Tales from the Dark Multiverse — Batman Knightfall
Written by Scott Snyder and Kyle Higgins
Art by Javier Fernandez and Alex Guimares
Lettering by Clayton Cowles
Published by DC
‘Rama Rating: 8 out of 10
While the title may be Tales from the Dark Multiverse, there’s a distinctly Elseworlds feel to Scott Snyder, Kyle Higgins and Javier Fernandez’s twist on Batman’s memorable 1993-1994 “Knightfall” arc. For longtime readers, this saga was about the return of Bruce Wayne after having his back broken by Bane and his mantle usurped by Jean-Paul Valley – but what if that wasn’t the case? Thanks to their expanded page count, Snyder, Higgins, and Fernandez deliver a solid and largely satisfying dystopia, exploring Gotham City as it cowers in the shadow of Azrael.
Having defeated both Bane and Bruce Wayne, Jean-Paul Valley’s descent into bloodlust and madness has only worsened in Tales from the Dark Multiverse: Batman Knightfall. Evoking bits of “Cataclsym,” Gotham has become an isolated, suppurating police state under Azrael’s eye — although given the inherently religious iconography of “Saint Batman,” one can’t help but wish there was a little bit more of a pointed commentary given the increasingly aggressive theocrats taking power in the real world. Still, Snyder and Higgins make this world look bleak as hell, with Jean-Paul’s lieutenants exacting bloody judgment and the original Dark Knight being held in the most harrowing of prisons.
And given that Knightfall was a sprawling epic in its original incarnation, Synder and Higgins do great work with an expanded page count, delivering fun callbacks such as the return of Lady Shiva as well as introducing new elements of the mythology like the son of Bane. There’s a sense of scale here, as they’re able to introduce Azrael’s Gotham before showing it destabilizing under the weight of revolution – and for the most part, it works. Even though we all know how the story ends, Jean-Paul has been built up to be a significant threat, both with his army of minions and his steady supply of Venom – but at the same time, the multiverse also rhymes, as we see the return of Batman all over again to knock out this pretender.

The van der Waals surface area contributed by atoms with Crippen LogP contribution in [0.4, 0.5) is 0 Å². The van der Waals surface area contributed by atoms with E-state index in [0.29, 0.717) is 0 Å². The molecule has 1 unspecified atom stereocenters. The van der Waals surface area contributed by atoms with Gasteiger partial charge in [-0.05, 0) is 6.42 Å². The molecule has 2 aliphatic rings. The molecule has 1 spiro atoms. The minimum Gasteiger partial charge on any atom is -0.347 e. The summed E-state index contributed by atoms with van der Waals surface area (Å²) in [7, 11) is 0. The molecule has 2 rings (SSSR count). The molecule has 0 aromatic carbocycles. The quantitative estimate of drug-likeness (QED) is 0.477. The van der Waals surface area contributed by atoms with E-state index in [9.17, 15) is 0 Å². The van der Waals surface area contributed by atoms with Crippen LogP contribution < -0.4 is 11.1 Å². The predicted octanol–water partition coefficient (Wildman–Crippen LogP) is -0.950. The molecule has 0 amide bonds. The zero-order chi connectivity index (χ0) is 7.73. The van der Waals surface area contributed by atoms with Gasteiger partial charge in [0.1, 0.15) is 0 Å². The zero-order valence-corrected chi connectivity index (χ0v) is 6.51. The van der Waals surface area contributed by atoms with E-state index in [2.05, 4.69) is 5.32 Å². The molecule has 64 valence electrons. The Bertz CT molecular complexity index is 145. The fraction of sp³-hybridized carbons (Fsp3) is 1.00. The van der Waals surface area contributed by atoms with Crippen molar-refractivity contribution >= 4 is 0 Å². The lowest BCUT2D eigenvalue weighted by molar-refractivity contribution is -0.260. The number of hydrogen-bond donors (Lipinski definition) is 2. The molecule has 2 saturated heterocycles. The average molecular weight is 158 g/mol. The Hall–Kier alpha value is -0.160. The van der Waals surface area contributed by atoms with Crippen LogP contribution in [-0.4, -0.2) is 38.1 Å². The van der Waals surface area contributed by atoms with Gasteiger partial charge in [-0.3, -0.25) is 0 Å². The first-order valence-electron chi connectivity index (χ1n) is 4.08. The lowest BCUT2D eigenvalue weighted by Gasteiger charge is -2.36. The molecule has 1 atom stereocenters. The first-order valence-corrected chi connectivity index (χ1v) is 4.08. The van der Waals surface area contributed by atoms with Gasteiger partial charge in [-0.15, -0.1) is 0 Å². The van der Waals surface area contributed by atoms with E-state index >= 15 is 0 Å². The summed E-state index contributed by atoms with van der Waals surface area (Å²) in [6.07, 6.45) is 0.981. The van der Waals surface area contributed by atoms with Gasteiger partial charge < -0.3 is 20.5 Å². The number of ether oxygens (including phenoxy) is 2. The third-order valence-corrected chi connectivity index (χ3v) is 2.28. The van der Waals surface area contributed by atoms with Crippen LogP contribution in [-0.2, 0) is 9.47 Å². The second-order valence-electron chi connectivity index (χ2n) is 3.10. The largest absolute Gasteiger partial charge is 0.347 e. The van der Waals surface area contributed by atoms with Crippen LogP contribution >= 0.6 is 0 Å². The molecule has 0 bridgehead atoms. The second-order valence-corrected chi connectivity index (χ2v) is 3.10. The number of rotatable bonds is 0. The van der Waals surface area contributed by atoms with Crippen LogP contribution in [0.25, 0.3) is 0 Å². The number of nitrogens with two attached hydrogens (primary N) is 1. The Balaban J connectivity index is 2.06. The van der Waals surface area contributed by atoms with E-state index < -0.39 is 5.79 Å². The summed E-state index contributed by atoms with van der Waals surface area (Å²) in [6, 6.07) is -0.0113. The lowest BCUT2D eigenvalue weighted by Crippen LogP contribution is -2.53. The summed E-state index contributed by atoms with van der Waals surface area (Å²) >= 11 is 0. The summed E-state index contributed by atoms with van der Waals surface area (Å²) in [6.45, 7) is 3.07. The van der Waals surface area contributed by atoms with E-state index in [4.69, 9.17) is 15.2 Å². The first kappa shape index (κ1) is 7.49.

Artist Javier Fernandez also delivers some killer work here – even back on his work on Detective Comics, he’s been known for delivering some dense panel layouts that never feel cramped, which helps make Tales from the Dark Multiverse feel like an even more hefty read. And for the most part, his character designs sing – in particular, I like Azrael’s “Robin” Torchbearer, who looks exactly what a young agent of Saint Dumas might look like, while the son of Bane evokes Bruce’s old Tengu outfit from the original Knightfall. Batman himself is the only spot where things get wonky a bit, but ultimately I think that the script contributes to this just as much as the actual character design. Alex Guimares’ colors are solid, but occasionally a little oversaturated with the Azrael red motif throughout – he actually excels less with the artificially dramatic lighting and more when he’s able to let characters be themselves, such as the son of Bane and Shiva discussing strategy in the sewers.
The only place this story truly stumbles is in the finale – the use of nanotech as a catch-all in superhero comic books feels more contrived than necessarily awesome, allowing characters to sprout whatever superpowers they need for a particular situation, whether it’s razor-sharp bats or electrification powers. (Although I’m sure one could make the same argument with Batman’s bottomless utility belt!) But it’s really Snyder and Higgins’ full-on bleak ending that feels less like a twist and more undercuts the story as a whole. Ultimately, if the new regime feels just as bad as the old one, has anything really changed at all? More setup with Azrael’s conqueror might have established this twist better, or even just a greater look into their general viewpoints of this brave new world.
As a longtime fan of the Elseworlds stories, Tales from the Dark Multiverse is a worthy successor to the throne. Utilizing an expanded page count, Snyder, Higgins and Fernandez start these one-shots off with a bang, delivering an action-packed story that will satisfy many 1990s Batman fans. While there are some opportunities that might have been missed in the micro scheme of things, Tales from the Dark Multiverse — Batman Knightfall feels like a big summer blockbuster. In many ways, it feels like the inverse of the old saying: while more things feel the same at the end, it’s seeing the changes along the way that make this book such a fun read.